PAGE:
Opponents of immigration reform in Congress insist that repealing the president's actions will not only roll back executive overreach, but also benefit the middle class. More legal workers, they claim, have led to stagnant wages. But they are wrong. Since 1980, Americans have faced less competition for jobs from new workers — foreign and domestic.
While economists debate whether income growth has been as bad as a single statistic would indicate, Sen. Jeff SessionsJeff SessionsOur children, our future – bridging the partisan divide Trump starts considering Cabinet Trump tweets: 'Such a great honor' to be GOP nominee MORE (R-Ala.) blames immigrants. "What has happened to the labor market since 1980?" he asked recently. "From 1980 through 2013, the immigrant population tripled from 14 million to more than 41 million. ... [L]egal immigration ... has placed substantial downward pressure on wages."
From 1981 to 2013, real median income growth slowed to a meager 8 percent for men and 55 percent for women. Was greater labor competition to blame? No. In fact, the labor force grew at half the earlier rate, increasing just 43 percent. Relative to the size of the workforce, many fewer workers were competing for jobs during this period.
In effect, America has tested Sessions's policy prescription. Our labor supply has been constricted greatly over the past few decades, but with negative results. Lawmakers should learn from the past and reject the failed experiment of tighter labor markets. We should welcome new immigrants who want to work hard and contribute.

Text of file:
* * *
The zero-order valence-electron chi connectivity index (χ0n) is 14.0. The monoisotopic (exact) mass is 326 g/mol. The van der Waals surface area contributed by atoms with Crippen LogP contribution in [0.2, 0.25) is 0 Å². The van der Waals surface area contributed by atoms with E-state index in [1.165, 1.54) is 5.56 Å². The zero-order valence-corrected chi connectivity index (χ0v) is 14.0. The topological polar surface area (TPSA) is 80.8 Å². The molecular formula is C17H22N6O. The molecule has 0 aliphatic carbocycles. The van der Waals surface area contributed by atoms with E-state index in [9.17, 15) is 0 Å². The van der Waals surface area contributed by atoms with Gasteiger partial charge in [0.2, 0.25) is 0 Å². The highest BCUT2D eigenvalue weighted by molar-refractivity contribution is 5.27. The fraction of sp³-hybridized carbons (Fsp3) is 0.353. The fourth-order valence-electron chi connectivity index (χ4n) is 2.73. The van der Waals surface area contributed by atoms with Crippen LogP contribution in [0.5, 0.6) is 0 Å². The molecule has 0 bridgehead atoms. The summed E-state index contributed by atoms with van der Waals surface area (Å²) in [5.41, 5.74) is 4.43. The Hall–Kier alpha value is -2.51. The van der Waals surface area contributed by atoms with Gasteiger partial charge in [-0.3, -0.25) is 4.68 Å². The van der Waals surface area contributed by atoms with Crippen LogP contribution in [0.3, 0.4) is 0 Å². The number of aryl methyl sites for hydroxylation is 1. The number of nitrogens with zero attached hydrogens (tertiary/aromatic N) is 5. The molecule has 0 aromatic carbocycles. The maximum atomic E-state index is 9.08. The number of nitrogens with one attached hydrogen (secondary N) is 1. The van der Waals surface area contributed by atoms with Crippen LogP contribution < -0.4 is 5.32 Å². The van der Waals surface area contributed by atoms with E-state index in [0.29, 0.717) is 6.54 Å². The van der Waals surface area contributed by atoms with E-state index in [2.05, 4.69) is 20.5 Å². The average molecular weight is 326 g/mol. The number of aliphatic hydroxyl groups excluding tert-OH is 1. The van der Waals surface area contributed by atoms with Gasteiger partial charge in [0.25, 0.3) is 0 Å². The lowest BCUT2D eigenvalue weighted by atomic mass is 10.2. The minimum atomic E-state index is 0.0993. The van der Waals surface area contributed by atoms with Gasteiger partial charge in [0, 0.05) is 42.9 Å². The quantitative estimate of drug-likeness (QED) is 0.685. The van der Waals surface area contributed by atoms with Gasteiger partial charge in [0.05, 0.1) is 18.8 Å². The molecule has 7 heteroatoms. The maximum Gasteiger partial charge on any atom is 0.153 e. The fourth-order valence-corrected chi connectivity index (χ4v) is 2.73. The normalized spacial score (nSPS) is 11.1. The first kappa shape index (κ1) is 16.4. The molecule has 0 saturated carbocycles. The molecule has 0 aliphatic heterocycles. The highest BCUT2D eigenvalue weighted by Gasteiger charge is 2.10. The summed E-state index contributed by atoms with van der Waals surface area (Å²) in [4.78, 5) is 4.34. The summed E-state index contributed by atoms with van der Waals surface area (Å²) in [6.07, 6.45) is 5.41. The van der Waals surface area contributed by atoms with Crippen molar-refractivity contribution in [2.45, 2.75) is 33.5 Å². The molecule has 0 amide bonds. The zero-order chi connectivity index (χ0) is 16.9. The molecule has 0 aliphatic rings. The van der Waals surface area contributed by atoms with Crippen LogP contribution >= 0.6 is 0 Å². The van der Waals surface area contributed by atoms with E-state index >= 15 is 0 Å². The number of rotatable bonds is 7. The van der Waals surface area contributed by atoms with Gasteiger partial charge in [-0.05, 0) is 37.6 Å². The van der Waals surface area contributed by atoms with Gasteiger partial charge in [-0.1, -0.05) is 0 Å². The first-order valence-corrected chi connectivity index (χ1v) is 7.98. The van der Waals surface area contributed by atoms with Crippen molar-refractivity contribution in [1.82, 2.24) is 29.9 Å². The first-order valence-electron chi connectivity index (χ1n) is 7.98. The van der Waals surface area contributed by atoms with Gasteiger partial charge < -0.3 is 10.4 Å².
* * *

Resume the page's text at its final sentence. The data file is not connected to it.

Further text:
Immigration critics could respond that perhaps lower labor force growth is due to the replacement of American workers by immigrant counterparts. But this is also incorrect. Since 1980, the average labor force participation rate was higher than the earlier period. More immigrants are working, but not at the expense of American workers.
If you're searching for an explanation for lower labor force growth, focus on American parents, not foreign workers. The baby boom explains almost all of the difference in the labor force growth prior to 1980. The birth rate plummeted from 123 births per 1,000 women to 67 births from 1957 to 1987, before leveling off.
The consensus among economists is unambiguous: New foreign workers are not a threat to domestic wages. Immigrants complement U.S. workers, which increases demand for the skills that natives possess. Adding more construction workers, for example, increases demand for civil engineers, which raises their wages.
More workers also benefit Americans by lowering the prices of goods and services. By leaving more money in the pockets of consumers, Americans can buy more elsewhere in the economy, which creates demand for jobs in those areas. The market adapts to the new workers, and the result is higher wages for everyone.
Economists from both sides of the debate have converged on this conclusion. Economist George Borjas, who is often cited by immigration opponents, agrees with economists Gianmarco Oattaviano and Giovanni Peri, who are often cited by immigration proponents, that immigrants have raised wages for Americans between 0.1 percent and 0.6 percent.
American jobs rely on immigrant jobs. One recent study by economists at the Department of Agriculture estimated that a policy that forced out or prevented the entry of 5.8 million workers would cut domestic incomes by 1 percent. Stopping immigration, in other words, would actually impose a cost on Americans.
By focusing solely on immigrants, immigration critics like Sessions miss the bigger picture. Immigrants are not causing a labor force explosion or crowding out Americans. Instead, they are preventing the decline of the U.S. workforce. They are keeping America's labor markets competitive internationally.
American workers need a thriving economy. Immigrants are part of the solution; they are not the problem.
Bier leads the immigration policy department at the Niskanen Center, a libertarian nonprofit.